The principle behind creep feeding is to make sure that your foal gets what he or she needs. Think about what happens if you feed all of the animals at once. It’s the survival of the fittest, right?

The fastest, strongest animal is going to eat all of the food! Don’t let this happen to the foal. With creep feeding, you will feed the foal and the other horses separately. This will make sure that your foal gets to eat and is not overpowered by the other horses.

The Food Blend for a Foal

Feed for foals should be nutrient-dense; however, if the volume is too much, then your foal won’t be able to eat everything. The essential ingredients in your foal’s food should include:

  • Crude protein
  • Calcium
  • Phosphorus
  • Copper
  • Zinc

While it might seem like there are some nutrients missing, remember that your foal will be grazing as well. This is where a lot of the other nutrients will come from.

As your foal gets older, his or her nutritional needs will change. Weight gain for foals should be around 2 pounds per day starting at around four months of age. It will taper off after that.

What Happens If Foals Don’t Eat Enough?

In order to make sure that your foals are eating enough food, make sure that he or she is gaining weight appropriately. Target the weight gain metrics as above.

If your foal is to not gaining weight appropriately, then this is a sign that he or she is not eating enough. The biggest consequence of this problem is the development of metabolic bone diseases.

Your foal’s bones will start to dissolve to provide nutrition for the rest of the body. This can lead to pain, mobility issues, and problems keeping up with his or her mother.

Therefore, make sure that the feed is nutrient-dense. This will allow the food to fit in the foal’s stomach while still providing the necessary nutrition.

Tips for Weaning a Foal

Weaning is the process of separating a baby foal from its breastfeeding habits. While this is a sad process, human babies have to stop breastfeeding as well in order to get the nutrients they need.

This process is the same in horses. It is a good idea to start by separating the baby foal and mother for short periods of time during the day. Eventually, this process will have to take place at night as well.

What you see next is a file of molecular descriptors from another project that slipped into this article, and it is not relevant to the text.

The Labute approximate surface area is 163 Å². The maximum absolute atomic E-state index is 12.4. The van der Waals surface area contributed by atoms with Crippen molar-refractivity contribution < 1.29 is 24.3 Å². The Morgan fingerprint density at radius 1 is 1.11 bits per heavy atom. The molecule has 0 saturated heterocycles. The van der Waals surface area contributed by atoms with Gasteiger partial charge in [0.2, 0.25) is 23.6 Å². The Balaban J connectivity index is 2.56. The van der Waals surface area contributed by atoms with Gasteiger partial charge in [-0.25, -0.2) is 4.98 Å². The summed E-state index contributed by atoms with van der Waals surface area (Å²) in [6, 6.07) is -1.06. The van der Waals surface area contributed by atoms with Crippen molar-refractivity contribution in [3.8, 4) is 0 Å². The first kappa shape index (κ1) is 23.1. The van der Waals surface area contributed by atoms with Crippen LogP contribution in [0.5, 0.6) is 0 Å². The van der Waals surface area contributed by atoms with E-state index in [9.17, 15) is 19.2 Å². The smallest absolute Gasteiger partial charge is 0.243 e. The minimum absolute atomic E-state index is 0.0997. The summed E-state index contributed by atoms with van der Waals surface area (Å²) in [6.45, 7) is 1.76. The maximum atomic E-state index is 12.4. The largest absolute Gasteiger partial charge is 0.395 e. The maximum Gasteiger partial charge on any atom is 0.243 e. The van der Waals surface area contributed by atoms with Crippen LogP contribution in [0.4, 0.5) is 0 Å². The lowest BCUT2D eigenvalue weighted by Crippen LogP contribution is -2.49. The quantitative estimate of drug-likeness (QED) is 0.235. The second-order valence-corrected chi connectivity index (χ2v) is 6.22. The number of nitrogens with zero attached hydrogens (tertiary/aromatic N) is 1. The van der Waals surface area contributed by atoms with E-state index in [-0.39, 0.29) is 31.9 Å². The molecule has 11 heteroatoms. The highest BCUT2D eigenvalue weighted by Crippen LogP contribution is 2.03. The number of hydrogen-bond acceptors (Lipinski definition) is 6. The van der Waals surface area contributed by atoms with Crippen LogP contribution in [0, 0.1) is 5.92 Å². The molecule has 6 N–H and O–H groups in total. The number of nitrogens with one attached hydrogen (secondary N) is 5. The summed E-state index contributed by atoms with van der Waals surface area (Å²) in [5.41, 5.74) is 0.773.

Over time, the foal will start to eat on his or her own and the process will work itself out naturally.

How Do Horses Feed Their Young?

Last Updated on March 18, 2022 by Urska

If you are wondering how do horses feed their young, then hopefully everything you want to know is for you here in our guide on foals and how they eat. Foals are amazing creatures from the minute they are born. Within a few short hours after birth, foals are able, albeit a little wobbly, to gallop with their mothers.

Table of Contents

A Little Bit About Foals

Foals are born after eleven months of gestation. When they are born, they come out front feet first, followed by the head, shoulders, and the rest of the body. All foals are born with ‘slippers’ on their feet.

These slippers are soft tissue that protects the mother’s birth canal from the foal’s hooves. As soon as this tissue comes in contact with the air, it begins to disintegrate. By the time the foal is 24-hours old, the slippers are completely gone.


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Horse Breastfeeding

While it is easy to call how a horse feeds its young breastfeeding, this technically isn’t correct. A female horse does not have breasts, though some of the names for the anatomy are similar to humans. All mares have mammary glands located high up between their hind legs.

The location protects this sensitive area from the sun and injury. In a mare that has never had a foal, the teats are small. When a mare has had a foal, this area and the teats are larger, sometimes making it easy to see that the horse has given birth before.

All mares have two teats, each with two or three openings, depending on how many mammary lobes each teat has. During pregnancy, the mare’s body gets ready for milk production. This does not happen until late in gestation, again nature’s way of protecting the area.

Different hormones stimulate the stages of milk production so that if everything goes as it should, the mare has enough milk when the foal is born.

What Do Baby Horses Eat

Baby horses eat milk by suckling on their mother’s teats. In the first few weeks of life, the foal will suckle more frequently. A healthy foal will drink from its mother as often as every ten minutes and up to 15 liters a day.

The milk contains everything a foal needs to grow quickly during the first few weeks. After the first week, the gaps between eating will widen, and by one month it is about one hour between feeds.

The First Milk

It is extremely important that a foal drinks from its mother as quickly as possible after it is born. It is the most important meal of a horse’s life. The name of the first milk is colostrum.

When a foal is born is has no immunity or functioning immune system, making it very vulnerable. For the first few hours of life, the digestive tract is open, specifically, so it can absorb the colostrum. Colostrum is different from regular milk.

Colostrum contains all the nutrients and immunity from the mother that the foal needs to start life. There is only a small window when the foal’s intestines can absorb colostrum. As more time passes after birth, the digestive tract begins to close, and absorption is no longer possible.

Also, the first liter of colostrum is the most potent with immunoglobulins. After six hours, this potency decreases, and as such, the quality of the colostrum goes down.